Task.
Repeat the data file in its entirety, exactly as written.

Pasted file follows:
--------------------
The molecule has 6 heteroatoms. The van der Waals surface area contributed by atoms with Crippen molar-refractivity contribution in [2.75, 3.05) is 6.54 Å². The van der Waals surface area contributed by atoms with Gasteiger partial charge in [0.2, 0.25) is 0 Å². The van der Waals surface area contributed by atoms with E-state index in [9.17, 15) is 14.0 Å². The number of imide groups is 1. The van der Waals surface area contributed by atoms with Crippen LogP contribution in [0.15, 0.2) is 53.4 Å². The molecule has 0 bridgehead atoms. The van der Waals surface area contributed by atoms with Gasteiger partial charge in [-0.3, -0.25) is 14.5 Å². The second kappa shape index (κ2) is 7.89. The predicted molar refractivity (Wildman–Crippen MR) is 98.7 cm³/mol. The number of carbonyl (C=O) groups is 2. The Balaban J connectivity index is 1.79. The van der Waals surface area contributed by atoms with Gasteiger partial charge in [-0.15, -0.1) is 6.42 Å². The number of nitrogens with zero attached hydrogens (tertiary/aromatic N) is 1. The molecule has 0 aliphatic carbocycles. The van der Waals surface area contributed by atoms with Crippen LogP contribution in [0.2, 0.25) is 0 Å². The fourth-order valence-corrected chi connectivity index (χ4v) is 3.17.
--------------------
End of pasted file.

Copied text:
The molecule has 6 heteroatoms. The van der Waals surface area contributed by atoms with Crippen molar-refractivity contribution in [2.75, 3.05) is 6.54 Å². The van der Waals surface area contributed by atoms with Gasteiger partial charge in [0.2, 0.25) is 0 Å². The van der Waals surface area contributed by atoms with E-state index in [9.17, 15) is 14.0 Å². The number of imide groups is 1. The van der Waals surface area contributed by atoms with Crippen LogP contribution in [0.15, 0.2) is 53.4 Å². The molecule has 0 bridgehead atoms. The van der Waals surface area contributed by atoms with Gasteiger partial charge in [-0.3, -0.25) is 14.5 Å². The second kappa shape index (κ2) is 7.89. The predicted molar refractivity (Wildman–Crippen MR) is 98.7 cm³/mol. The number of carbonyl (C=O) groups is 2. The Balaban J connectivity index is 1.79. The van der Waals surface area contributed by atoms with Gasteiger partial charge in [-0.15, -0.1) is 6.42 Å². The number of nitrogens with zero attached hydrogens (tertiary/aromatic N) is 1. The molecule has 0 aliphatic carbocycles. The van der Waals surface area contributed by atoms with Crippen LogP contribution in [0.2, 0.25) is 0 Å². The fourth-order valence-corrected chi connectivity index (χ4v) is 3.17.